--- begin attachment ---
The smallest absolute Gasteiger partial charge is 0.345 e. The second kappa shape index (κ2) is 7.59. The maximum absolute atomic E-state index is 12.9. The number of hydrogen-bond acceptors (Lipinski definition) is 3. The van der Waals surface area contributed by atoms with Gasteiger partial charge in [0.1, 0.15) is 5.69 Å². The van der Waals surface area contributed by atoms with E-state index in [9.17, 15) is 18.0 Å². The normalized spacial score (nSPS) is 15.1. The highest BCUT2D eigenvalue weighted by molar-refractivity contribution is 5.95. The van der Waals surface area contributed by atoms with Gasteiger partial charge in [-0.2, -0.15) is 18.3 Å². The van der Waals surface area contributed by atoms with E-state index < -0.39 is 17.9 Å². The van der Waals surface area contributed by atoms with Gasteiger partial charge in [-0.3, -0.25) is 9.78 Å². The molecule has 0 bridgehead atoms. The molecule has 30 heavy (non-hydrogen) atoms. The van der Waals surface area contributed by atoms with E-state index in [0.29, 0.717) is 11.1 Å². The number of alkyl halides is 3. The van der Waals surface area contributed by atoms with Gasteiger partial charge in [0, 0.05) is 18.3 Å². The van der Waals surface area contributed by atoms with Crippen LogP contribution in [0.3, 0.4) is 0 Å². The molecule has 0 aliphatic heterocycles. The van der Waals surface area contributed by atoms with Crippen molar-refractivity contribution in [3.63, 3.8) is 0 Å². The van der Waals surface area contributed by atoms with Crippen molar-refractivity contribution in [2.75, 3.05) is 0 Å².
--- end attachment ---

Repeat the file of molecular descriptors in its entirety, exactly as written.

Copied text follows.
The smallest absolute Gasteiger partial charge is 0.345 e. The second kappa shape index (κ2) is 7.59. The maximum absolute atomic E-state index is 12.9. The number of hydrogen-bond acceptors (Lipinski definition) is 3. The van der Waals surface area contributed by atoms with Gasteiger partial charge in [0.1, 0.15) is 5.69 Å². The van der Waals surface area contributed by atoms with E-state index in [9.17, 15) is 18.0 Å². The normalized spacial score (nSPS) is 15.1. The highest BCUT2D eigenvalue weighted by molar-refractivity contribution is 5.95. The van der Waals surface area contributed by atoms with Gasteiger partial charge in [-0.2, -0.15) is 18.3 Å². The van der Waals surface area contributed by atoms with E-state index < -0.39 is 17.9 Å². The van der Waals surface area contributed by atoms with Gasteiger partial charge in [-0.3, -0.25) is 9.78 Å². The molecule has 0 bridgehead atoms. The molecule has 30 heavy (non-hydrogen) atoms. The van der Waals surface area contributed by atoms with E-state index in [0.29, 0.717) is 11.1 Å². The number of alkyl halides is 3. The van der Waals surface area contributed by atoms with Gasteiger partial charge in [0, 0.05) is 18.3 Å². The van der Waals surface area contributed by atoms with Crippen LogP contribution in [0.3, 0.4) is 0 Å². The molecule has 0 aliphatic heterocycles. The van der Waals surface area contributed by atoms with Crippen molar-refractivity contribution in [3.63, 3.8) is 0 Å². The van der Waals surface area contributed by atoms with Crippen molar-refractivity contribution in [2.75, 3.05) is 0 Å².